3. To successfully merge these branches, all you need to do is modfify the file to your liking, stage it and commit it. Maybe it should look like:

          # Line 1 a
          # Line 2 b
          # Line 3 a
          Edit it to look like that and commit it.
        4. What if you get cold feet? At any point in the process before you actually commit the merge, if you do

          git merge --abort
          git will return your working directory the way it was before you tried doing the merge.
    2. How about a3 into a1?

      git checkout a1
      git checkout -b a1-with-a3
      git merge a3  # No conflicts!
    3. How about a3 into a2? (Conflict!) So, it appears that if you make a change on an adjacent line it gives you a conflict.
    4. How about if the same change is made in each file? Like a13 onto a1? Success!!
    5. How about we make a new branch off master called wrap-it and then add stuff to the top and the bottom of the file, but we don’t touch the three lines at all. Will we be able to merge it with b2 without conflicts?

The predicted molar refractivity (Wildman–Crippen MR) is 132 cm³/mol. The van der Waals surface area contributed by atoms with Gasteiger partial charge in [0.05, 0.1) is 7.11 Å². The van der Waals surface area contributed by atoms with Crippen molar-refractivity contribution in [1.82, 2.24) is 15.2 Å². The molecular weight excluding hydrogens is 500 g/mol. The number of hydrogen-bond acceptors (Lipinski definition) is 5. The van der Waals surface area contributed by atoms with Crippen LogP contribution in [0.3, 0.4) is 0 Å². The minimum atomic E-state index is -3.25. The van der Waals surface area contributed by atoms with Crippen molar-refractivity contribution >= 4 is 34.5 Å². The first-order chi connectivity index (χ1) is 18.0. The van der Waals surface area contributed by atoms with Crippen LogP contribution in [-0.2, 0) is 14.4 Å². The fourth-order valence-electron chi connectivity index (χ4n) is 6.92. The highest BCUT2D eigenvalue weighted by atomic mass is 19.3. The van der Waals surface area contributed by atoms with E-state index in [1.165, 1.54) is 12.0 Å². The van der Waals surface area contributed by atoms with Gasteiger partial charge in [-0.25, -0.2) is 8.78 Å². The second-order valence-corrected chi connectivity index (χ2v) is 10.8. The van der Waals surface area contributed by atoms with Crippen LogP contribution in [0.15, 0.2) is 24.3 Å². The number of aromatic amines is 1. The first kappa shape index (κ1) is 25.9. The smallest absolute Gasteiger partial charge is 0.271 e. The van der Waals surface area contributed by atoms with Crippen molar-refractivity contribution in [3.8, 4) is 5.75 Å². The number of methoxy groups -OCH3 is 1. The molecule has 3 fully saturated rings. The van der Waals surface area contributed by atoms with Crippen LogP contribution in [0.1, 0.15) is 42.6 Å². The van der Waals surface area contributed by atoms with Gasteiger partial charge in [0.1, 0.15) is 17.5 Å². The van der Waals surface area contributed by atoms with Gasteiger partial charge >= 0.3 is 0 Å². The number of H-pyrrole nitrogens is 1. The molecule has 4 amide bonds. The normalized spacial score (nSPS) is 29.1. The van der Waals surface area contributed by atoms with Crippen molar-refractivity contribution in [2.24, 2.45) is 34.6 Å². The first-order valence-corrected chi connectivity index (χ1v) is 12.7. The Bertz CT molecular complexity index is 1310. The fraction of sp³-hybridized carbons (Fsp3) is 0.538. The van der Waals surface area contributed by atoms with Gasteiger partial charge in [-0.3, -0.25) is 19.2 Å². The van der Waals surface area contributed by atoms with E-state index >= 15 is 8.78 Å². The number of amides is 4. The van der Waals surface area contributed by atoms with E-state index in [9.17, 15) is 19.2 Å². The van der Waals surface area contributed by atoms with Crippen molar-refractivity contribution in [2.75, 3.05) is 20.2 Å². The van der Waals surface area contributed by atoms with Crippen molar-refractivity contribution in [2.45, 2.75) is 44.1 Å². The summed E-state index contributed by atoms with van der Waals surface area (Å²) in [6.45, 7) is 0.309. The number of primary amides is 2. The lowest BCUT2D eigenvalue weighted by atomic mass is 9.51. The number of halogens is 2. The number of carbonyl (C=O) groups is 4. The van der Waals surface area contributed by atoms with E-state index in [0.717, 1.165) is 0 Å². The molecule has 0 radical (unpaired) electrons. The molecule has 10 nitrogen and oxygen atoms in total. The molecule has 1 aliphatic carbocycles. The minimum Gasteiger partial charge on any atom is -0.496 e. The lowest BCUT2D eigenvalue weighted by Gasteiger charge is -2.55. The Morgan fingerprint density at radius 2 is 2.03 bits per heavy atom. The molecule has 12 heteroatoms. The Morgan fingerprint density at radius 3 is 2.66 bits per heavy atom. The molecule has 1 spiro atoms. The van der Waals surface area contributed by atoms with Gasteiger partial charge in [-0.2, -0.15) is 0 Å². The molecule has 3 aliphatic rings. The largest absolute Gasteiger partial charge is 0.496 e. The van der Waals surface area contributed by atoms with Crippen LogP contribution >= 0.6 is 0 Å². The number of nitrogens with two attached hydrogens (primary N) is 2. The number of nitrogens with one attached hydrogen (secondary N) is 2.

• Yes! Git is smart enough to recognize the three lines even though they are no longer the only three lines in the file!

When git doesn’t let me switch branches (or merge)

Git will typically not lot you clobber your working area

  • If your working directory is clean, you can switch branches or merge without git shrieking at you.
  • If you working directory is dirty, you might see this:

    2014-10-30 13:29 /explore_conflict/--% (wrap-it-and-b2) git checkout master
    error: Your local changes to the following files would be overwritten by checkout:
    Please, commit your changes or stash them before you can switch branches.
    2014-10-30 14:10 /explore_conflict/--% (wrap-it-and-b2) git merge a2
    error: Your local changes to the following files would be overwritten by merge:
    Please, commit your changes or stash them before you can merge.
  • Remember, a dirty state in your working directory means that there are changes to some files that have not been committed.
  • For a detailed discussion of when git will and won’t let you switch branches check out this link
  • Big Note: If uncommitted changes wouldn’t be clobbered by switching to a new branch, then that dirty state gets carried over to the branch you are switching to.